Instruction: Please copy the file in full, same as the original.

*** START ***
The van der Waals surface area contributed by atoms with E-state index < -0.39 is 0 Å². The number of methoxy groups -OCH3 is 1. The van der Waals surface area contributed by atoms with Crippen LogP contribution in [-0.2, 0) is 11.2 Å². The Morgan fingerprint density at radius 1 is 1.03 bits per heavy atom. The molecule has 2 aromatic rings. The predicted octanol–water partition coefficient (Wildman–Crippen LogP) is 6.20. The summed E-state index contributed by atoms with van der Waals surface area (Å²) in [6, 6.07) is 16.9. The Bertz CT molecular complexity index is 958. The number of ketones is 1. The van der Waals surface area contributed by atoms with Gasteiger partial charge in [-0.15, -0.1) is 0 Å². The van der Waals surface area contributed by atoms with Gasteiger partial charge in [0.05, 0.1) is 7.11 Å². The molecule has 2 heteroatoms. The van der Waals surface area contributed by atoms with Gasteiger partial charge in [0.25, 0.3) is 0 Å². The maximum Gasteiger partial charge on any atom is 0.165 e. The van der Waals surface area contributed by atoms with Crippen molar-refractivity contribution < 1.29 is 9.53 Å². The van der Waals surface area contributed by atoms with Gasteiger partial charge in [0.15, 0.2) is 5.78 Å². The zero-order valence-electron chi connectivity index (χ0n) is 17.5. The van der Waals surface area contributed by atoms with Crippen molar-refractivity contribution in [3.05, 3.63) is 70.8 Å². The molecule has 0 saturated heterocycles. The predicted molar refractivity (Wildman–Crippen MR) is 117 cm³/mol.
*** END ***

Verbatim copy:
The van der Waals surface area contributed by atoms with E-state index < -0.39 is 0 Å². The number of methoxy groups -OCH3 is 1. The van der Waals surface area contributed by atoms with Crippen LogP contribution in [-0.2, 0) is 11.2 Å². The Morgan fingerprint density at radius 1 is 1.03 bits per heavy atom. The molecule has 2 aromatic rings. The predicted octanol–water partition coefficient (Wildman–Crippen LogP) is 6.20. The summed E-state index contributed by atoms with van der Waals surface area (Å²) in [6, 6.07) is 16.9. The Bertz CT molecular complexity index is 958. The number of ketones is 1. The van der Waals surface area contributed by atoms with Gasteiger partial charge in [-0.15, -0.1) is 0 Å². The van der Waals surface area contributed by atoms with Gasteiger partial charge in [0.05, 0.1) is 7.11 Å². The molecule has 2 heteroatoms. The van der Waals surface area contributed by atoms with Gasteiger partial charge in [0.25, 0.3) is 0 Å². The maximum Gasteiger partial charge on any atom is 0.165 e. The van der Waals surface area contributed by atoms with Crippen molar-refractivity contribution < 1.29 is 9.53 Å². The van der Waals surface area contributed by atoms with Gasteiger partial charge in [0.15, 0.2) is 5.78 Å². The zero-order valence-electron chi connectivity index (χ0n) is 17.5. The van der Waals surface area contributed by atoms with Crippen molar-refractivity contribution in [3.05, 3.63) is 70.8 Å². The molecule has 0 saturated heterocycles. The predicted molar refractivity (Wildman–Crippen MR) is 117 cm³/mol.